English-Language African Drama Summary
English-language countries in sub-Saharan Africa include Nigeria, Ghana, Sierra Leone, Gambia, and Liberia in the west; Uganda, Kenya, and Tanzania in the east; Malawi, Zambia, and Zimbabwe in the center; and Namibia, South Africa, Swaziland, Botswana, and Lesotho in the south. Several of these countries have produced a considerable body of drama and can serve as representatives of the activity that is taking place in Anglophone countries throughout Africa.
In all these countries, scripted drama in English developed even later than other written forms, perhaps because, as Cosmo Pieterse—one of the most prominent figures in the African theater—and others have suggested, traditional community life still satisfied the dramatic instinct through rituals involving music and dance and through oral narrative—both forms in which the audience was not only spectator but also participant. The potential of African drama, once established, stemmed from its ritual character and became evident soon after independence (mostly around 1960). African plays, in capitalizing on the ritual element, usually go beyond the need for mere entertainment in the search for cultural identity and social cohesion.
African plays fall generally into two categories: those that are immediately accessible to Western audiences because they rely primarily on dialogue and a tightly knit structure, with personal conflict, rising action, climax, and denouement, and those that show the influence of such structures but return to forms of community ritual. The first group seems intended partially for audiences beyond Africa, with an eye on publication by foreign presses. One effect, if not motive, of such drama is to make Africa a part of the international community. The other group often disparages such concerns and focuses attention solely on an African audience, on the education, self-awareness, and cohesion of the African community. Many such plays therefore use the local idiom and unless translated are inaccessible not only to the outside world but also to other Africans. Still, a large body of drama, even in the second group, relies on English—with only scattered uses of local language for song or intimate dialogue—because dramatists need English to reach beyond their own ethnic groups. One must insist, however, that no English-language play has the integrative quality of traditional drama, religious or secular. Cut off from the ceremonial, ritual life of the people, it is not “African” in that fundamental sense.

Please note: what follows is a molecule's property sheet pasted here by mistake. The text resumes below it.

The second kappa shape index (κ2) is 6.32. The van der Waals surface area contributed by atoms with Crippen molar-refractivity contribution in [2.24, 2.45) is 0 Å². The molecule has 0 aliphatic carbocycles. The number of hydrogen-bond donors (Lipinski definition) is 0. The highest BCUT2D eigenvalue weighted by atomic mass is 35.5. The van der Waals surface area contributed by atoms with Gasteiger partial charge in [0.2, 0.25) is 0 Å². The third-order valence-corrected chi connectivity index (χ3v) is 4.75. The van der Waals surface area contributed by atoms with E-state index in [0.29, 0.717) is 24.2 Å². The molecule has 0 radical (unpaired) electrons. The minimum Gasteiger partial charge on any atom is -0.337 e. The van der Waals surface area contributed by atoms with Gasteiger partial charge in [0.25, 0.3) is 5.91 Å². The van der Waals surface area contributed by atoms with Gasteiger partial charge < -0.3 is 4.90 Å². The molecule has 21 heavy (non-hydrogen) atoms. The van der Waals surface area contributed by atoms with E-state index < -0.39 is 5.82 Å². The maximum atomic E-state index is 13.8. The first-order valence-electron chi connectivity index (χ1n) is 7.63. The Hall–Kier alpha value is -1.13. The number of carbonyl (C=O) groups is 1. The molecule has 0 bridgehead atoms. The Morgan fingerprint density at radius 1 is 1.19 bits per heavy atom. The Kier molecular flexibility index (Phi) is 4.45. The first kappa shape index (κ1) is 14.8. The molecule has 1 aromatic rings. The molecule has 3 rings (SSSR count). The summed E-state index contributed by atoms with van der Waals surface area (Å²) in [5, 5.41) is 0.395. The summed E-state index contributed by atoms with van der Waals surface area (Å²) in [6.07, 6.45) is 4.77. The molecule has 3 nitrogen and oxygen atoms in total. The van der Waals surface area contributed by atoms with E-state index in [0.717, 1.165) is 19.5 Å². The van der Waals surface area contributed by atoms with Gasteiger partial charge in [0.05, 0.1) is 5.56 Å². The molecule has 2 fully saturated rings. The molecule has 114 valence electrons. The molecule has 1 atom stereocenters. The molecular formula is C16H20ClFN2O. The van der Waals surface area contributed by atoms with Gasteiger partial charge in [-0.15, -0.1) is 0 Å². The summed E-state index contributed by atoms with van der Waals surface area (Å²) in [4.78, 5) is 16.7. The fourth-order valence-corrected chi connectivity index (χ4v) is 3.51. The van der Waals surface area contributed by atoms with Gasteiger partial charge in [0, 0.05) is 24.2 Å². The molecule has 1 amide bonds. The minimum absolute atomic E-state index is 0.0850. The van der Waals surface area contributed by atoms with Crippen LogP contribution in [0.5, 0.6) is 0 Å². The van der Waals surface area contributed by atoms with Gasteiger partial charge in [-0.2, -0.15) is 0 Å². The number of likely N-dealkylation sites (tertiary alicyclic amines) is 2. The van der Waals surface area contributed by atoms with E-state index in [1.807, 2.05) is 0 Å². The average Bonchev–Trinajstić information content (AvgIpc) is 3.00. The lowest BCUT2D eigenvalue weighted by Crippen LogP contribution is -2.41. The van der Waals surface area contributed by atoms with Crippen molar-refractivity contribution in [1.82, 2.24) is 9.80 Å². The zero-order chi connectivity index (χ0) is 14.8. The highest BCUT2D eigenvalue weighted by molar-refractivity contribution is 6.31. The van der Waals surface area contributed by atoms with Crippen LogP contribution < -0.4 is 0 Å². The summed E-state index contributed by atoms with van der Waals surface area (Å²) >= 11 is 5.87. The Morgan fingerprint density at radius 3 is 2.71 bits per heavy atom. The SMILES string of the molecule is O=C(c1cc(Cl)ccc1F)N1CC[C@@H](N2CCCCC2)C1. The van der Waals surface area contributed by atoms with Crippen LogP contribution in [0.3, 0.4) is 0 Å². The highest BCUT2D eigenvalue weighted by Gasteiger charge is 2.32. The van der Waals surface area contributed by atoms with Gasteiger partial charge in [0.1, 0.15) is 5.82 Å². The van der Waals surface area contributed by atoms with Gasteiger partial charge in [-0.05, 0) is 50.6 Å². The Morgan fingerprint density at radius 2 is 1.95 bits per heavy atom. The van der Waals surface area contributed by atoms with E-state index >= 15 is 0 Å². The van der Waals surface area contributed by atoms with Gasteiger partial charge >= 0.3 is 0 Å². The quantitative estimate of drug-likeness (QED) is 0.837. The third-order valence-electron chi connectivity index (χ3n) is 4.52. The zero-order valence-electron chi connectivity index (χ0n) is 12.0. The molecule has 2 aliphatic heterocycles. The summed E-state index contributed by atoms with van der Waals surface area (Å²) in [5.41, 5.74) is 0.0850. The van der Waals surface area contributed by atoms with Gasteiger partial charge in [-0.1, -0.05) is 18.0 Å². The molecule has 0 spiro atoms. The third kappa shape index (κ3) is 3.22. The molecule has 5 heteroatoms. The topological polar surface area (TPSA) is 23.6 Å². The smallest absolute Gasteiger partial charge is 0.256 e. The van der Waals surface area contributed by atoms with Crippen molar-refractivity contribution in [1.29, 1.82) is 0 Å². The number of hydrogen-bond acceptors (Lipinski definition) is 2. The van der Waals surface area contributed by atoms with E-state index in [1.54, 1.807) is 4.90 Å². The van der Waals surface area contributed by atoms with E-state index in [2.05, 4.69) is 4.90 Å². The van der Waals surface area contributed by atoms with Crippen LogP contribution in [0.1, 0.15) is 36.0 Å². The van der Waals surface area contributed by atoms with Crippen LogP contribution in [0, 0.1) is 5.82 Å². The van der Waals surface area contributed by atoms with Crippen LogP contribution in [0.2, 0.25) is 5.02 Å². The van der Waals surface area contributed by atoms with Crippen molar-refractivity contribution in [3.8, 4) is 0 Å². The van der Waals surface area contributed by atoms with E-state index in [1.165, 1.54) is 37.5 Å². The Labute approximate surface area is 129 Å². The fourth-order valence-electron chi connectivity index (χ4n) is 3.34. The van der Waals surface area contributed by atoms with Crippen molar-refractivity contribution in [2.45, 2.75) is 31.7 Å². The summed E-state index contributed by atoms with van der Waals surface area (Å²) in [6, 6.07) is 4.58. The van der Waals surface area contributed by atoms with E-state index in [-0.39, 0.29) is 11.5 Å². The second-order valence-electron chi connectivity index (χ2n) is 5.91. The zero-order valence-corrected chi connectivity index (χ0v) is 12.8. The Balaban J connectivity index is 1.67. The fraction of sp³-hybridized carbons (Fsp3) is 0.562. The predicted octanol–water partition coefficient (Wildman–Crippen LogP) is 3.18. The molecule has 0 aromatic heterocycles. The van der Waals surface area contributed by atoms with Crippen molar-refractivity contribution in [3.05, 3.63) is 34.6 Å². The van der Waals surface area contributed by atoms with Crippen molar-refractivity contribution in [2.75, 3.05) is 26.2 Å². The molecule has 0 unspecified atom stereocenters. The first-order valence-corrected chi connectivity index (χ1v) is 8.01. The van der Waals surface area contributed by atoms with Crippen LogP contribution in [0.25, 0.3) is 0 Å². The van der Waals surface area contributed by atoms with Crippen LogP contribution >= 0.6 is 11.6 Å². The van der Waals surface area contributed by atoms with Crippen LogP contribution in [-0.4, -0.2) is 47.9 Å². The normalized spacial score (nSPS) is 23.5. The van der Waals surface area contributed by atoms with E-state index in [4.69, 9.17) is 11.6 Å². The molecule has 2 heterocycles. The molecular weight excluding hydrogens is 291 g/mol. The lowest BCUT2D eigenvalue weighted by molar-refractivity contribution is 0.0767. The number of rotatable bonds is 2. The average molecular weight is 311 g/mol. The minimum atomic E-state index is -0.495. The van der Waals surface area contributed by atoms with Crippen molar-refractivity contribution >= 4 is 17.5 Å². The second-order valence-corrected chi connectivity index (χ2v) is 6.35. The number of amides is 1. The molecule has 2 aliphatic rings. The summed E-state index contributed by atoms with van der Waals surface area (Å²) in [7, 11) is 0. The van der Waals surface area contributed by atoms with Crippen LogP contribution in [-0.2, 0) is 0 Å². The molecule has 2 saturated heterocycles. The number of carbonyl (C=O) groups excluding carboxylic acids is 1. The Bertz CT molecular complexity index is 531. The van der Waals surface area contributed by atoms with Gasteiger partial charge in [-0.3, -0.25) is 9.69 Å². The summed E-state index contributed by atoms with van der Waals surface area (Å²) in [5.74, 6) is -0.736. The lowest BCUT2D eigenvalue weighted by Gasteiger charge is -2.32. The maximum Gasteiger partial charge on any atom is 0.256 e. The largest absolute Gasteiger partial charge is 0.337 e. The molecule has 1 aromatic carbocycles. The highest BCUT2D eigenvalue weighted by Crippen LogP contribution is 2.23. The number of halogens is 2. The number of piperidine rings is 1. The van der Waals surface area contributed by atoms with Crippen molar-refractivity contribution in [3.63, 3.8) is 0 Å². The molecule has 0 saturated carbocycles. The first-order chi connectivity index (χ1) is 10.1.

Some permanent theater sites exist, most notably at large universities in urban areas, but traveling companies attempt to reach the...
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